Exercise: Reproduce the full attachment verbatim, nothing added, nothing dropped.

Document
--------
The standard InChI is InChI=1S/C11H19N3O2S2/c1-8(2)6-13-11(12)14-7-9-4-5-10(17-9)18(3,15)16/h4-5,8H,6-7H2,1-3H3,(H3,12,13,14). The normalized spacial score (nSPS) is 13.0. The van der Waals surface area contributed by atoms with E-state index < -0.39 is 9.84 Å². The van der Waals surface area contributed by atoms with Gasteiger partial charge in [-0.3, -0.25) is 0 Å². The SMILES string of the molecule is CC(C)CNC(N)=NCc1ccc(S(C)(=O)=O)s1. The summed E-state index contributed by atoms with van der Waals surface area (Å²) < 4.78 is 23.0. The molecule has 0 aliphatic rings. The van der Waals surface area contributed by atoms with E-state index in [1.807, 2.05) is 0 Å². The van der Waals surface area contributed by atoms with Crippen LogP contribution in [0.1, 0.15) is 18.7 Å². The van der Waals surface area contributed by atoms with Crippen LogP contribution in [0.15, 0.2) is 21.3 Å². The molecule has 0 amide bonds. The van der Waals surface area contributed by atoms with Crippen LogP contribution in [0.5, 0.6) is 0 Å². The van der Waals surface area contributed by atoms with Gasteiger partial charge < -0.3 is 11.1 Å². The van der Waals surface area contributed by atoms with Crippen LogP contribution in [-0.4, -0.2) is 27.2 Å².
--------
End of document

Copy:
The standard InChI is InChI=1S/C11H19N3O2S2/c1-8(2)6-13-11(12)14-7-9-4-5-10(17-9)18(3,15)16/h4-5,8H,6-7H2,1-3H3,(H3,12,13,14). The normalized spacial score (nSPS) is 13.0. The van der Waals surface area contributed by atoms with E-state index < -0.39 is 9.84 Å². The van der Waals surface area contributed by atoms with Gasteiger partial charge in [-0.3, -0.25) is 0 Å². The SMILES string of the molecule is CC(C)CNC(N)=NCc1ccc(S(C)(=O)=O)s1. The summed E-state index contributed by atoms with van der Waals surface area (Å²) < 4.78 is 23.0. The molecule has 0 aliphatic rings. The van der Waals surface area contributed by atoms with E-state index in [1.807, 2.05) is 0 Å². The van der Waals surface area contributed by atoms with Crippen LogP contribution in [0.1, 0.15) is 18.7 Å². The van der Waals surface area contributed by atoms with Crippen LogP contribution in [0.15, 0.2) is 21.3 Å². The molecule has 0 amide bonds. The van der Waals surface area contributed by atoms with Crippen LogP contribution in [0.5, 0.6) is 0 Å². The van der Waals surface area contributed by atoms with Gasteiger partial charge < -0.3 is 11.1 Å². The van der Waals surface area contributed by atoms with Crippen LogP contribution in [-0.4, -0.2) is 27.2 Å².